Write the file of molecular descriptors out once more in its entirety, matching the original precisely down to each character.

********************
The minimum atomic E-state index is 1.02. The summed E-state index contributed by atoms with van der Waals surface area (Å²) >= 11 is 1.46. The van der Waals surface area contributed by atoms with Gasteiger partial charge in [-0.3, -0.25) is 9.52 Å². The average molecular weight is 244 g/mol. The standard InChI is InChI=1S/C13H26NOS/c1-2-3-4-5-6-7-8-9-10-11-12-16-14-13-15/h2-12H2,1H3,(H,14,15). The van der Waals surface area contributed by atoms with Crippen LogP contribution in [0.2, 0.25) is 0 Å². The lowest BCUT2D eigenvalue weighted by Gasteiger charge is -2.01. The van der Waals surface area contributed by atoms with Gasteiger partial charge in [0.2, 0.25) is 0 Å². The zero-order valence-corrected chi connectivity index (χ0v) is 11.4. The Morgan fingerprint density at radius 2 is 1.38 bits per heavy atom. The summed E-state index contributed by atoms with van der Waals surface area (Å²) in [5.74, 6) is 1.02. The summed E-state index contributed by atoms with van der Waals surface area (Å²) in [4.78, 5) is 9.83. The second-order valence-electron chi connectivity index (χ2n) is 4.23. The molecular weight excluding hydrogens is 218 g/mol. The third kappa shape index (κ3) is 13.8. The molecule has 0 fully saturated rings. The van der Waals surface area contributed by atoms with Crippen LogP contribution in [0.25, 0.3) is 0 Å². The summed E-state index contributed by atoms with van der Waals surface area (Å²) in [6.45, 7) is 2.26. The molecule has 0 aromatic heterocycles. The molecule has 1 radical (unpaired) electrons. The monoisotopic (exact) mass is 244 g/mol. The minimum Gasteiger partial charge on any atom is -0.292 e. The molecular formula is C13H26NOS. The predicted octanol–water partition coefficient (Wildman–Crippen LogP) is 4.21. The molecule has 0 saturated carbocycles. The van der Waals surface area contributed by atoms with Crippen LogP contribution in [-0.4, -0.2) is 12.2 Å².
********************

The minimum atomic E-state index is 1.02. The summed E-state index contributed by atoms with van der Waals surface area (Å²) >= 11 is 1.46. The van der Waals surface area contributed by atoms with Gasteiger partial charge in [-0.3, -0.25) is 9.52 Å². The average molecular weight is 244 g/mol. The standard InChI is InChI=1S/C13H26NOS/c1-2-3-4-5-6-7-8-9-10-11-12-16-14-13-15/h2-12H2,1H3,(H,14,15). The van der Waals surface area contributed by atoms with Crippen LogP contribution in [0.2, 0.25) is 0 Å². The lowest BCUT2D eigenvalue weighted by Gasteiger charge is -2.01. The van der Waals surface area contributed by atoms with Gasteiger partial charge in [0.2, 0.25) is 0 Å². The zero-order valence-corrected chi connectivity index (χ0v) is 11.4. The Morgan fingerprint density at radius 2 is 1.38 bits per heavy atom. The summed E-state index contributed by atoms with van der Waals surface area (Å²) in [5.74, 6) is 1.02. The summed E-state index contributed by atoms with van der Waals surface area (Å²) in [4.78, 5) is 9.83. The second-order valence-electron chi connectivity index (χ2n) is 4.23. The molecular weight excluding hydrogens is 218 g/mol. The third kappa shape index (κ3) is 13.8. The molecule has 0 fully saturated rings. The van der Waals surface area contributed by atoms with Crippen LogP contribution in [0.25, 0.3) is 0 Å². The summed E-state index contributed by atoms with van der Waals surface area (Å²) in [6.45, 7) is 2.26. The molecule has 0 aromatic heterocycles. The molecule has 1 radical (unpaired) electrons. The monoisotopic (exact) mass is 244 g/mol. The minimum Gasteiger partial charge on any atom is -0.292 e. The molecular formula is C13H26NOS. The predicted octanol–water partition coefficient (Wildman–Crippen LogP) is 4.21. The molecule has 0 saturated carbocycles. The van der Waals surface area contributed by atoms with Crippen LogP contribution in [-0.4, -0.2) is 12.2 Å².